In the eastern Canadian boreal forest, the term hardwood expansion or encroachment (enfeuillement in French) generally refers to the phenomenon of increasing cover of intolerant hardwoods, notably aspen (Populus tremuloides), following clearcutting. Such expansion is perceived as a local (stand-level) process that is reflected at a larger, regional scale. The objective of this study was to characterize the increase in aspen cover following clearcutting in the clay belt of Abitibi, in northwestern Quebec. Regional data from 3 province-wide forest inventories (1970, 1980, and 1990) conducted by the Quebec Ministry of Natural Resources and Wildlife were analyzed for 2 ecological regions, the Abitibi Plain (western balsam fir-white birch bioclimatic subdomain) and the Matagami Lake Plain (western black spruce-feathermoss bioclimatic subdomain). An assessment was done of forest cover transformations following clearcutting over 3 decades based on time since harvesting, surface deposit/drainage, and ecological region. Results show that mesic clay sites are particularly susceptible to aspen encroachment and that the overall rate of encroachment from the 1970s to the 1990s in the black spruce and balsam fir regions has been about 30%. Moreover, despite the greater abundance of poorly drained and organic sites, less favourable to hardwood establishment, in the more northerly black spruce region, the 2 regions appear to present the same sensitivity (or propensity) to intolerant hardwood expansion. On sensitive sites, management of black spruce forests should include adaptive practices to limit increases of the hardwood component.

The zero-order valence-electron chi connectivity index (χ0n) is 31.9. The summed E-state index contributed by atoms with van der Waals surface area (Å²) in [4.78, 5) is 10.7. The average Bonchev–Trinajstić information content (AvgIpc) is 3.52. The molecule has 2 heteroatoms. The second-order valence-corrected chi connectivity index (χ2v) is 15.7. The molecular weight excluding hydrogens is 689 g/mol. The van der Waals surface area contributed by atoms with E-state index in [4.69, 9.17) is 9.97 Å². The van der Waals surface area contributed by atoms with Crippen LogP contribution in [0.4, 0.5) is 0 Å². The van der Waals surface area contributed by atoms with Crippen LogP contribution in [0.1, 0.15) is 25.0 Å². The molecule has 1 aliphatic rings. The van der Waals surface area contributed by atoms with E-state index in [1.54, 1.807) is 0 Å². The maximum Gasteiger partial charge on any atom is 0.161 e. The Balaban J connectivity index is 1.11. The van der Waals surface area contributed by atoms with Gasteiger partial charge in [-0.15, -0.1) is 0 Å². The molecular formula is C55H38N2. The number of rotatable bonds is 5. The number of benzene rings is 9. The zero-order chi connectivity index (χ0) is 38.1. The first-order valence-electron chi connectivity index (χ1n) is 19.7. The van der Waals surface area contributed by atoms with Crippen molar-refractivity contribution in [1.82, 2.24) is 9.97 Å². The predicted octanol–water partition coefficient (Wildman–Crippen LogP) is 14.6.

Nomenclature: Marie-Victorin, 1995.